Kristinn Sigmundsson as Baron Ochs in Act III of Richard Strauss' 'Der Rosenkavalier' at Maggio Musicale Fiorentino. Photo © 2012 Gianluca Moggi. Click on the image for higher resolution
The staging and the dramaturgy deserve a comment. In his analysis of Der Rosenkavalier, the German musicologist Gerd Uekermann underlines that, although the plot is set in the past, Hofmannsthal was aiming at 'timelessness', thus embracing the present; in 1911, the present was the decline of 'Felix Austria'. Indeed, the plot is based on a ceremony (the presentation of a silver rose to the bride-to-be) invented purely by Hofmannsthal and Strauss, and the waltz was neither played nor danced in 1730 (the period when the plot is set). To stress the unrealism of the comedy, the reference staging -- that signed by Otto Schenk and shown only in Vienna and Munich -- imagines an overly decorated rococo in a declining Empire. Now it is reasonable to emphasize the decline of 'Felix Europa'. Gramss and his colleagues set the Komödie für Musik in a timeless setting from the eighteenth century to the years immediately before World War I. The stage set is simple but strengthened by good projections -- the Vienna dawn in the final scene was magnificent -- and mirrors. A real joy for the eyes.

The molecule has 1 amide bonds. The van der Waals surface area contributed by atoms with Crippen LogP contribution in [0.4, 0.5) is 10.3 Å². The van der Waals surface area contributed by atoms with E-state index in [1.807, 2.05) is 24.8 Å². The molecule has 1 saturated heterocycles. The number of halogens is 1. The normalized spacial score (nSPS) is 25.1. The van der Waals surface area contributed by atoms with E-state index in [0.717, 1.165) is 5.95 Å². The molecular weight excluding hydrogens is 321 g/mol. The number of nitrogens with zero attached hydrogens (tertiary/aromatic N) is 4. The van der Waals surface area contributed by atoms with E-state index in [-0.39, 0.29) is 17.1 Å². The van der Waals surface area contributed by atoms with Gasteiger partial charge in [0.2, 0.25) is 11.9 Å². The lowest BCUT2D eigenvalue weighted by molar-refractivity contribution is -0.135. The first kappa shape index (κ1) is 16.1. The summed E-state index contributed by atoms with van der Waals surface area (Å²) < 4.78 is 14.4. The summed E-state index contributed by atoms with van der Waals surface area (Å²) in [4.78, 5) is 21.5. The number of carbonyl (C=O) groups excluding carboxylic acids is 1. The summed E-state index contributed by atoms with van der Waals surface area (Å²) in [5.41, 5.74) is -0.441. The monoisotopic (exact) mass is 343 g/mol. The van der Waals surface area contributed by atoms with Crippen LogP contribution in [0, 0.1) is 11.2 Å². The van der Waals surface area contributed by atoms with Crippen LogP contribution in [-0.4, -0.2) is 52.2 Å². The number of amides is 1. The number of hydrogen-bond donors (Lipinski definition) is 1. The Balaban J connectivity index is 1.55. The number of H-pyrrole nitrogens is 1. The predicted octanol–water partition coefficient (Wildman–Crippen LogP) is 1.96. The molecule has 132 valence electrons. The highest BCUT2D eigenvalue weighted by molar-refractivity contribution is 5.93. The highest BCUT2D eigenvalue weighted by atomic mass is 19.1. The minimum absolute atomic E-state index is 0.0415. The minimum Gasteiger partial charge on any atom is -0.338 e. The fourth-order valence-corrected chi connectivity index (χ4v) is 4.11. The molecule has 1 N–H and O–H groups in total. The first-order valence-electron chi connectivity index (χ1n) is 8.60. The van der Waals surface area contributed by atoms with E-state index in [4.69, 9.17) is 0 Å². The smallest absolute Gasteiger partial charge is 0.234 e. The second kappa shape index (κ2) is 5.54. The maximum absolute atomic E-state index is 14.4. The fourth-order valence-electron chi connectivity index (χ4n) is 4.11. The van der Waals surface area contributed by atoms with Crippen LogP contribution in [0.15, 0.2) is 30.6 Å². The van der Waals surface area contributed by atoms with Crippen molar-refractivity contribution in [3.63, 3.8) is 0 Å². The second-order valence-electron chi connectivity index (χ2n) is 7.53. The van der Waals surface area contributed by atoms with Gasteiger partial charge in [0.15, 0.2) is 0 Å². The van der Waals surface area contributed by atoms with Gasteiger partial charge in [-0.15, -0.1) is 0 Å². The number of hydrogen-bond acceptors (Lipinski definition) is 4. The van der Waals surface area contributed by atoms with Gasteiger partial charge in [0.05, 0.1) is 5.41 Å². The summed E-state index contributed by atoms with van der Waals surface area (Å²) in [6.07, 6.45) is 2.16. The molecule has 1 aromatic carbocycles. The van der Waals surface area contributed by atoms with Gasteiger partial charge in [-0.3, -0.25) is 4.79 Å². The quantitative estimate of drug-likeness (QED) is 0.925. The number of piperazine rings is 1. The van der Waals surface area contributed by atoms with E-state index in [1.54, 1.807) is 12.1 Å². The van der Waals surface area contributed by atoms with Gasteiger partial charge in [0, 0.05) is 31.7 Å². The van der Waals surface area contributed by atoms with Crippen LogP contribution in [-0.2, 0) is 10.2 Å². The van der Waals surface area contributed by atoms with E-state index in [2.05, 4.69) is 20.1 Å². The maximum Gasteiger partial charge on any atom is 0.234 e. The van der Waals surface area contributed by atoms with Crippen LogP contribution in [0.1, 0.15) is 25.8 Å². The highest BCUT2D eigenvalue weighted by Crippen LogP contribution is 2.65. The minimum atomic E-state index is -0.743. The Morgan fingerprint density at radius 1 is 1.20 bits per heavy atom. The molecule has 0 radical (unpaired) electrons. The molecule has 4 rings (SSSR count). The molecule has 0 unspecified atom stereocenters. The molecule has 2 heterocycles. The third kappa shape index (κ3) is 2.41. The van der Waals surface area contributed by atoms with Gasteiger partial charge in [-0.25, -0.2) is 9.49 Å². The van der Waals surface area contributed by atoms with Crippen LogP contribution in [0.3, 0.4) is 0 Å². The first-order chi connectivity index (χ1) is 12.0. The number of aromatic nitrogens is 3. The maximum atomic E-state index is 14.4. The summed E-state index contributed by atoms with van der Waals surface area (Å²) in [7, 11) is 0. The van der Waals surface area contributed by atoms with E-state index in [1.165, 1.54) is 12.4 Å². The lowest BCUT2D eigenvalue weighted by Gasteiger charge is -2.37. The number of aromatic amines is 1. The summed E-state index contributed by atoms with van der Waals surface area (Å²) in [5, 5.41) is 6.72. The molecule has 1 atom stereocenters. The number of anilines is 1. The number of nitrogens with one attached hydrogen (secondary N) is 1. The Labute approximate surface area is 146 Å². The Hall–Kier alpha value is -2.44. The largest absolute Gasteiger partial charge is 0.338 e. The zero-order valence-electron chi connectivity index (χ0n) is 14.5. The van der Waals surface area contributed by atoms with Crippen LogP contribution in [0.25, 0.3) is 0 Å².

Angela Denoke as the Marschallin, Eike Wilm Schulte as Faninal, Caitlin Hulcup as Octavian and Sylvia Schwartz as Sophie in Act III of Richard Strauss' 'Der Rosenkavalier' at Maggio Musicale Fiorentino. Photo © 2012 Gianluca Moggi. Click on the image for higher resolution
There were nearly twenty minutes of ovation at the end of the performance.
Copyright © 9 May 2012 Giuseppe Pennisi,